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MATERNAL INFECTION DURING PREGNANCY

  1. 1. WELCOME
  2. 2. INFECTIONS DURING PREGNANCY BY: MR.DINABANDHU BARAD MSC TUTOR, SUM NURSING COLLEGE, SIKSHA O ANUSANDHAN DEEMED TO BE UNIVERSITY
  3. 3. BACTERIAL INFECTIONS • Pregnant women are susceptible to infections during pregnancy and her immune system works in focus by up regulation to fight infections and down regulation to prevent foetal rejection. • These two processes coexist; however, they do not counteract each other.
  4. 4. BACTERIAL INFECTIONS The bacterial infections most often associated with pregnancy are • Urinary tract infections • Genital tract infections • Pulmonary • Dermatological • Central nervous system
  5. 5. COMMON INFECTIONS DURING PREGNANCY
  6. 6. • One of the risks associated with bacterial infections is preterm labour. • The event that may cause premature labour consists of bacteria-releasing endotoxins (lipopolysaccharides) or exotoxins that initiate cytokine and interleukin responses. BACTERIAL INFECTIONS
  7. 7. • These responses in turn affect the decidua, membranes, or prostaglandin production that leads to uterine contractions. • With these contractions come cervical dilation and a potential opening for more microbes into the uterus. • Other risks associated with bacterial infection include maternal or neonatal sepsis, foetal distress, and foetal demise BACTERIAL INFECTIONS
  8. 8. The bacteria may enter the amniotic cavity by the following pathways: • Ascending from either the cervix or vagina. • Haematogenous spread with trans placental passage, usually associated with maternal bacteraemia. • Entry through the fallopian tubes or peritoneal cavity. • Nosocomial through amniocentesis or chorionic villus sampling. BACTERIAL INFECTIONS
  9. 9. • The most common of these pathways is ascending infection. • The most prevalent bacteria associated with maternal or foetal risks during gestation include many exogenous and endogenous organisms BACTERIAL INFECTIONS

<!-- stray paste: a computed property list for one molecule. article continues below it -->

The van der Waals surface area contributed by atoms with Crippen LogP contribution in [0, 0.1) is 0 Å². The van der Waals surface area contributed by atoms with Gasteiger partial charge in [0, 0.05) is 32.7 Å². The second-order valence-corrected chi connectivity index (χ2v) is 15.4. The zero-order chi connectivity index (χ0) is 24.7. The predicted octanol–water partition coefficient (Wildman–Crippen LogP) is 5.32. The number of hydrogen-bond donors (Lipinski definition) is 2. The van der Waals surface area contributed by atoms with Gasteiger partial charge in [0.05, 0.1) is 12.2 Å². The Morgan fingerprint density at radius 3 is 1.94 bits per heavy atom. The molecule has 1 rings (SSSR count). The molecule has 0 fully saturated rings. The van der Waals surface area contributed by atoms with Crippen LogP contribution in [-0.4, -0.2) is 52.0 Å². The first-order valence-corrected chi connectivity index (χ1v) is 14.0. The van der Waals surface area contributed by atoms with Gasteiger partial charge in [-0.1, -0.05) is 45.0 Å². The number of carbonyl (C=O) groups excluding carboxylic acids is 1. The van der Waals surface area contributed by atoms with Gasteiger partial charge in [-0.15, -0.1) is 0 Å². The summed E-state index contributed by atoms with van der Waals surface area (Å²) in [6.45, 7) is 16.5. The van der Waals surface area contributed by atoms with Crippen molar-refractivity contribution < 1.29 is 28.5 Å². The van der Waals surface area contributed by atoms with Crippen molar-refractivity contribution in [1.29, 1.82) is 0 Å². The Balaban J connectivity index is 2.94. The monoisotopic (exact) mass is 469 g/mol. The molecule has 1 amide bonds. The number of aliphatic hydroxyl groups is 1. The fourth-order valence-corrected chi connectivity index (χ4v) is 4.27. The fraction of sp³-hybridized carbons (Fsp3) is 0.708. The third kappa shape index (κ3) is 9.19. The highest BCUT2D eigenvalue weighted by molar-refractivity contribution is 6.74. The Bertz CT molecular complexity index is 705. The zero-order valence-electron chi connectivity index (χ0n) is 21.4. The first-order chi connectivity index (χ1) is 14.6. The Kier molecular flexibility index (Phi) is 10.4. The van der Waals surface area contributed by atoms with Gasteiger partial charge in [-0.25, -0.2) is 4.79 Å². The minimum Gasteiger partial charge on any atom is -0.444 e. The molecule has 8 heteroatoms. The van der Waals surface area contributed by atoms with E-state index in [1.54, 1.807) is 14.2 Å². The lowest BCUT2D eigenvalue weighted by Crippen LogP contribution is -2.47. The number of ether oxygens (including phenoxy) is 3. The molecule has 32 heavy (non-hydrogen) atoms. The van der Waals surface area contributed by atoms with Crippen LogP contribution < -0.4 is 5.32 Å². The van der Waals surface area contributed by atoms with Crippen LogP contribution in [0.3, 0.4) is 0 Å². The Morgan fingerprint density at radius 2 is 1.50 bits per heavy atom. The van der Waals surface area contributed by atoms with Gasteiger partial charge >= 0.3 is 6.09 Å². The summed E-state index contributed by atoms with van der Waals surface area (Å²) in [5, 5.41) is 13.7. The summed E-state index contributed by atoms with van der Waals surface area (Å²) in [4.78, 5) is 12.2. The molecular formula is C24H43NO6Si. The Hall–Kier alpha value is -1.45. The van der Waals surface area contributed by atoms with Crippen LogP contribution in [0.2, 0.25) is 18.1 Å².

10. 10. • Chlamydia trachomatis • Bordetella pertussis • Calmymmatobacterium granulomatis • Hemophilus ducreyi (Chancroid) • Hemophilus influenza • Listeria monocytogenes • Neissiera gonorrhoeae • Salmonella typhi • Group Aβ -hemolytic streptococci (Streptococcuspyogenes) EXOGENOUS PATHOGENS
  11. 11. • Bacteroidacea • Clostridia • Escherichia coli • Gardnerella vaginallis (Hemophilus vaginallis) • Proteus • Staphylococcus aureus • Staphylococcus epidermidis • Group B hemolytic streptococci. ENDOGENOUS PATHOGENS
  12. 12. GROUP B BETA-HEMOLYTIC STREPTOCOCCI (GBS) • Group B beta-hemolytic streptococci (GBS) are gram-positive cocci that grow in chains. • They lack a protein, which exists on the Group A streptococci, and hence demonstrates a different degree of virulence. • GBS is a normal constituent of the vaginal flora and the gastrointestinal tract.
  13. 13. GROUP B BETA-HEMOLYTIC STREPTOCOCCI (GBS) • Faecal colonization exceeds any other colonization rates. • Between 14 and 25% of pregnant women may be continually, intermittently, or transiently colonized. • GBS is rarely a cause of maternal morbidity. It is, however, the most common cause of neonatal sepsis, meningitis, and pneumonia.
  14. 14. GROUP A BETA-HEMOLYTIC STREPTOCOCCUS (STREPTOCOCCUS PYOGENES) • Streptococcus pyogenes is a gram- positive cocci. • Its capsule contains hyaluronic acid, which lyses endothelium cells, and it has the M protein to interfere with phagocytic cells.